"Viewed from a legal, political, security and most of all -- moral -- perspective, there is no justification today for the continued maintenance of nuclear weapons," the archbishop declared. "This is the moment to begin addressing in a systematic way the legal, political and technical requisites for a nuclear-weapons-free world."

The Holy See representative said it is thus urgent to begin preparing a convention or framework agreement leading to the phased elimination of nuclear weapons.

Simply unacceptable

Archbishop Chullikatt proposed a simple truth about nuclear weapons: "Being weapons of mass destruction by their very nature, they cannot comply with fundamental rules of international humanitarian law forbidding the infliction of indiscriminate and disproportionate harm. Nor can their use meet the rigorous standards of the Just War principles' moral assessment of the use of force."

It is not only the use of nuclear weapons that is barred by law, he said, but even the threat to use them.

"It is unlawful to threaten an attack if the attack itself would be unlawful," he clarified. "This rule makes unlawful specific signals of intent to use nuclear weapons if demands are not met. It also makes unlawful general policies of so-called deterrence declaring a readiness to resort to nuclear weapons when vital interests are at stake."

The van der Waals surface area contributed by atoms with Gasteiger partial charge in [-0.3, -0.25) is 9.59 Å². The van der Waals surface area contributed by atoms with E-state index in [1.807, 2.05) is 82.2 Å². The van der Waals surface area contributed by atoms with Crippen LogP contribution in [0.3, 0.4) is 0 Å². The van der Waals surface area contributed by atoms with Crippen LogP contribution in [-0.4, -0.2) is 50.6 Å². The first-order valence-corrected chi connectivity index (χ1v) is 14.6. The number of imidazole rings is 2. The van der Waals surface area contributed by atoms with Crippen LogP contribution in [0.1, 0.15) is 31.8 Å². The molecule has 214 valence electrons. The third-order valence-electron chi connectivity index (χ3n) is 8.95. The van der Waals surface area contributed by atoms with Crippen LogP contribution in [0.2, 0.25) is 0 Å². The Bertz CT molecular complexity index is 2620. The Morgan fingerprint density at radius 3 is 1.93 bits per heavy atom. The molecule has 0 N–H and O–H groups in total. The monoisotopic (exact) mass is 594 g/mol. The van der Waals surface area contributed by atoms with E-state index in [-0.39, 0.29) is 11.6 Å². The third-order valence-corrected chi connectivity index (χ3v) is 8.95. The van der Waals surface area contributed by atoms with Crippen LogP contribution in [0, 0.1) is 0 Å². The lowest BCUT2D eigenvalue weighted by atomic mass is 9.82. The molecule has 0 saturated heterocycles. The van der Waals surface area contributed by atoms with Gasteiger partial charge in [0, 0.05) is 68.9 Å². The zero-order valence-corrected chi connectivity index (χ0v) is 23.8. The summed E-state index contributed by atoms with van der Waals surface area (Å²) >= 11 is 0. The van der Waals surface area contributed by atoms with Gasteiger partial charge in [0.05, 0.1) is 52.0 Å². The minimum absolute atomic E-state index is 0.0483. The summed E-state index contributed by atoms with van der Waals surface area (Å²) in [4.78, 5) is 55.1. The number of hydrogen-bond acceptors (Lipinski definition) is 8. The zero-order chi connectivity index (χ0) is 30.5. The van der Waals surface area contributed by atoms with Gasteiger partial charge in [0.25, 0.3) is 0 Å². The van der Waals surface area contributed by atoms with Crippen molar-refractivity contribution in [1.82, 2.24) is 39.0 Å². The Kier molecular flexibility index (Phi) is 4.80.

Since the threat to use and the use of nuclear weapons are unlawful, then the legality of their very possession is called into question, he continued.

"The Nuclear Non-Proliferation Treaty prohibits acquisition of nuclear weapons by the vast majority of states. In conformity with the good faith principle, it cannot be lawful to continue indefinitely to possess weapons which are unlawful to use or threaten to use, or are already banned for most states, and are subject to an obligation of elimination," he said.

Comprehensive approach

The Holy See representative observed that it is increasingly clear that a comprehensive approach is needed to address nuclear disarmament.

"The Holy See believes there needs to be a binding together of steps into a coherent commitment to eliminate nuclear weapons in clearly defined phases for an incremental disarmament," he said. "Only the expression of a visible intent to construct a global legal basis for the systematic elimination of all nuclear weapons will suffice. It cannot be considered morally sufficient to draw down the stocks of superfluous nuclear weapons while modernizing nuclear arsenals and investing vast sums to ensure their future production and maintenance. This current course will ensure the perpetuation of these weapons indefinitely."

The prelate restated the Holy See's declaration already in 1997: "If biological weapons, chemical weapons, and now land mines can be done away with, so too can nuclear weapons."

"This," he said, "is the challenge before the international community today. It is the challenge before the Church today, and it is the challenge facing all people of good will today, believers and non believers alike."